Bullying – Useful Resources

Here’s the link to a whole lot of articles and materials on countering bullying in schools from the ASCD ‘Whole Child’ site:

Whole Child Blog – Bullying Resources

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4 Responses

  1. http://opinionator.blogs.nytimes.com/2010/11/08/fighting-bullying-with-babies/

    I thought putting this very important piece on some latest findings about “dealing with Bullying Behaviour” might spark a thought somewhere about new ways of addressing this serious and pervasive issue.

    Regards,

    • What a fascinating article. I hadn’t seen it, so am really grateful to you for sharing it. It’s perhaps apposite that it comes on to the blog on the very day when four bullies were convicted for the culpable homicide of Aman Kachroo.

      I am certainly ready to believe that the answers to prevent future tragic losses like Aman is to start with children at the youngest school-going ages with learning that builds skills of empathy. It appears to me that’s what this programme was doing. I also believe that some processes like Circle Time also offer ways to build empathy skills in non-threatening ways.

  2. 🙂 Am happy to share if it brings in more awareness and like to believe that many people visit and read this blog.

    In that context i would like to add this link too. It was the follow up piece to that same article by the same person [appeared last Sat]

    http://opinionator.blogs.nytimes.com/2010/11/12/the-ways-of-empathy/

    Regards

    • In this follow up piece, the paragraph that really jumped off the page to me was the following;

      “Why would bullying get worse? One explanation is the way children form hierarchies. W. Thomas Boyce, a Professor of Pediatrics at the University of British Columbia, has found that within the first two weeks of kindergarten a hierarchy is established ─ and, over the course of the year, the subordinate kids actually experience declines in their physical and mental health, as reported by teachers. It’s not clear why, but Boyce suspects that stress is a big factor. “Some classrooms are quite egalitarian,” he explained. “Others are tremendously despotic.” He added that the philosophy of the teacher makes a big difference. “Some go out of their way to convey the message that all the kids have value,” he said. “Others ignore it or almost cynically use it as a way to control behavior.”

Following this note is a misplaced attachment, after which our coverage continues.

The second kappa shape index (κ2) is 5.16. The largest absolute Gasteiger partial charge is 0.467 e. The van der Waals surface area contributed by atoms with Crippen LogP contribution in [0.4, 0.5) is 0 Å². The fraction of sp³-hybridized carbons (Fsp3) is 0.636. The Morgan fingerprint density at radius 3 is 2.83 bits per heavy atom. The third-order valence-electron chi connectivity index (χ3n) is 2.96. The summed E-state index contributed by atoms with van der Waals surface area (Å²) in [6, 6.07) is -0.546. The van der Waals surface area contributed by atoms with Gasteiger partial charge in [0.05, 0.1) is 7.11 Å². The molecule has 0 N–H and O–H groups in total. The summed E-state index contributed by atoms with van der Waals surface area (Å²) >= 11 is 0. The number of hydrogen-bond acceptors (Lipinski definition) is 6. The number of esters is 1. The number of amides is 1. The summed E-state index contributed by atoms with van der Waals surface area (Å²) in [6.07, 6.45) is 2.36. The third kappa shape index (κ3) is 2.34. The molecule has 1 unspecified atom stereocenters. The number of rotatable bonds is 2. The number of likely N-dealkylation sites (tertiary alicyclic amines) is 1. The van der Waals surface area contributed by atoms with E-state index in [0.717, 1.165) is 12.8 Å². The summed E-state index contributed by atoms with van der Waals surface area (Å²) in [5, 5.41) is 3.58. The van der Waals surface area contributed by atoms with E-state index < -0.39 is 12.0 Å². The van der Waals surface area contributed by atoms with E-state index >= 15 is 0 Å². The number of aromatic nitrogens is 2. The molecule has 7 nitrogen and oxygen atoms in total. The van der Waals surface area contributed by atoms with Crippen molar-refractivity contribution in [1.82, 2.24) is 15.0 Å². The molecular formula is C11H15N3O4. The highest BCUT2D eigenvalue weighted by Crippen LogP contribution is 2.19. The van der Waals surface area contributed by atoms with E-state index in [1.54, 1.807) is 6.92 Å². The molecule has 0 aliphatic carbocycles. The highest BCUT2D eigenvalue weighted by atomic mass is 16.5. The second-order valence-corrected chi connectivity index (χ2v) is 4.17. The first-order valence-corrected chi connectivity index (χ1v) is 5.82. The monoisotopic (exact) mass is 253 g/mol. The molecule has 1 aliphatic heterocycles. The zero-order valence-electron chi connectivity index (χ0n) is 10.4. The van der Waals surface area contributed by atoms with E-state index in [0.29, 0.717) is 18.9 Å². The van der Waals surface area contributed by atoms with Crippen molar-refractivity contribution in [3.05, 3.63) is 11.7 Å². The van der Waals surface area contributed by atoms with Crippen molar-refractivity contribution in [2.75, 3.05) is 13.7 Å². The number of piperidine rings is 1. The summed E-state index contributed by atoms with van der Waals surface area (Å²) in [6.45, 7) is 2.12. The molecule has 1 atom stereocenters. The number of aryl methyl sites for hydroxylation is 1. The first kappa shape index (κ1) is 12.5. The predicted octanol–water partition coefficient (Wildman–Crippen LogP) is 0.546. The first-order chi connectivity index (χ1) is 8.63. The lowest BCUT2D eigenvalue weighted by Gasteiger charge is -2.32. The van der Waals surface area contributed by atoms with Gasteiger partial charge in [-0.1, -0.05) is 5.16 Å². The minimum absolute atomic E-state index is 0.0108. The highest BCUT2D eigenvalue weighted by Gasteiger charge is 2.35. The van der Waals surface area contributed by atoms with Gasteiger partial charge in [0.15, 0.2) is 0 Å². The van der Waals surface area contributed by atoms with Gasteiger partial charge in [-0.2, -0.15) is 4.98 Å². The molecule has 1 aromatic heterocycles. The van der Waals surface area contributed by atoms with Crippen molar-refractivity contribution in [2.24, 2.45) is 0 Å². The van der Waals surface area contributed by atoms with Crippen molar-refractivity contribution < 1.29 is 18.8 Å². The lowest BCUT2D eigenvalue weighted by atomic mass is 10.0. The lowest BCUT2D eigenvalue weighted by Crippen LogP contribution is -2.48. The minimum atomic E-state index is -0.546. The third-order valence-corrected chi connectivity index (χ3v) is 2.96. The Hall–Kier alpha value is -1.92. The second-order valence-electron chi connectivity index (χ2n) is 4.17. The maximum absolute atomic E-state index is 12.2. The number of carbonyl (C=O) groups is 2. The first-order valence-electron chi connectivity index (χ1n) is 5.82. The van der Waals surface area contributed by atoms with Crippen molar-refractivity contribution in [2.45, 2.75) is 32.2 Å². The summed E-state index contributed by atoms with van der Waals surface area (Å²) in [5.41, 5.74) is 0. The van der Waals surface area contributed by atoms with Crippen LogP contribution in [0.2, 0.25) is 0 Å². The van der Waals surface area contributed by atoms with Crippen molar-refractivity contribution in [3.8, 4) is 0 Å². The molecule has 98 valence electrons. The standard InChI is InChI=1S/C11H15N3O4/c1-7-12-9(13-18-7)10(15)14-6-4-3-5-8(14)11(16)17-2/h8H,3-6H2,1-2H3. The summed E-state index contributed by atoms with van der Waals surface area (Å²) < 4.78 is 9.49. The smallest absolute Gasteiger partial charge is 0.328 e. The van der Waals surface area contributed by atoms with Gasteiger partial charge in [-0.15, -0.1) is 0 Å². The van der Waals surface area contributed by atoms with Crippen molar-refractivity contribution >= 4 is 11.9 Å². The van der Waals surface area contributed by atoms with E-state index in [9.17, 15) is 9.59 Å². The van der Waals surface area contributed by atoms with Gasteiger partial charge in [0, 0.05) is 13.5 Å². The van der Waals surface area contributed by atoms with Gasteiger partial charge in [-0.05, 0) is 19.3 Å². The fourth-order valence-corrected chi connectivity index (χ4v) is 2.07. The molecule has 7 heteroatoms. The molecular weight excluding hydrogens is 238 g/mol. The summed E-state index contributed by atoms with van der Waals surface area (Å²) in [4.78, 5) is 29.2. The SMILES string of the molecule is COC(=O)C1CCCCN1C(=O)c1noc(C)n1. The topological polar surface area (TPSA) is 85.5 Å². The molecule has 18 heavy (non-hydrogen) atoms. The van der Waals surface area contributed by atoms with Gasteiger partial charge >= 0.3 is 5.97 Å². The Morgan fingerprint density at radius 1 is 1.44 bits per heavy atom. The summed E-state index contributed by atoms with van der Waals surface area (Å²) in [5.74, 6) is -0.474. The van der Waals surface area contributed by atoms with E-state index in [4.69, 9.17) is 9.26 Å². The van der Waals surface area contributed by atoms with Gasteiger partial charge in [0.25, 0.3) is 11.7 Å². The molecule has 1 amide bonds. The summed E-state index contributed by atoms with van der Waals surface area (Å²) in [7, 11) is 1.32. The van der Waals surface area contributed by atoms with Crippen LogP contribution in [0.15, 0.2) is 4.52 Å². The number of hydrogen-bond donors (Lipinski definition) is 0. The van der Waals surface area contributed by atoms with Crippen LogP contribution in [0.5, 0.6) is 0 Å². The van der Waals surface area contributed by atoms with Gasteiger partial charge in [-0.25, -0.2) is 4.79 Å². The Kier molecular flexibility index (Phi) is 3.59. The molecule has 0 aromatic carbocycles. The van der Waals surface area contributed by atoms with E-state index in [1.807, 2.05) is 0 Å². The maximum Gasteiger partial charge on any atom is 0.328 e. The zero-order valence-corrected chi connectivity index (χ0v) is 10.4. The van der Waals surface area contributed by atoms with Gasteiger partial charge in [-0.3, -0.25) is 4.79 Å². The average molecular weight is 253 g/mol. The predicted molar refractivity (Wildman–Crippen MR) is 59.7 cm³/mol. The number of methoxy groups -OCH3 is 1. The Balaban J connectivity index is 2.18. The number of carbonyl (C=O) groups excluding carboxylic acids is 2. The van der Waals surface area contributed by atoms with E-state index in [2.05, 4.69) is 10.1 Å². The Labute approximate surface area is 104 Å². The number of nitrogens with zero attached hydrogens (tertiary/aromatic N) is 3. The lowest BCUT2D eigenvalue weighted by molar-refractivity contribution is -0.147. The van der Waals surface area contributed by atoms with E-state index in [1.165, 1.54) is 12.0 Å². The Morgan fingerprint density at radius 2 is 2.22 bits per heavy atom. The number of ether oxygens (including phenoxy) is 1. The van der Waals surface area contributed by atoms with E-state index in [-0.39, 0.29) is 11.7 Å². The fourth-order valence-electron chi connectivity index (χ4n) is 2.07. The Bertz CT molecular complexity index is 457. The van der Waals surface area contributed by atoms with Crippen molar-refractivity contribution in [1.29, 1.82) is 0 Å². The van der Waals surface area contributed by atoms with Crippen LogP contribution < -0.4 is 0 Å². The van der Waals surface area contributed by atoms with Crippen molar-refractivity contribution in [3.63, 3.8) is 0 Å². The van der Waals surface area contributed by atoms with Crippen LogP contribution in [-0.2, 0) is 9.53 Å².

It really highlighted to me that any teacher who is not paying full attention to hierarchies in the classroom, even at a nursery level, continually is neglecting a fundamental part of their role that will be having potentially negative effects on some children in the class. Also, allowing such hierarchies to prevail sends messages that can, over time, become legitimisation of escalation to more forceful tactics. ‘Bullying’ as we tend to think of it is really the part that has come way above the water line. But, like the iceberg there is masses below the waterline that is still part of the iceberg – and therefore cannot be ignored or treated as insignificant or unimportant.

      Thanks again

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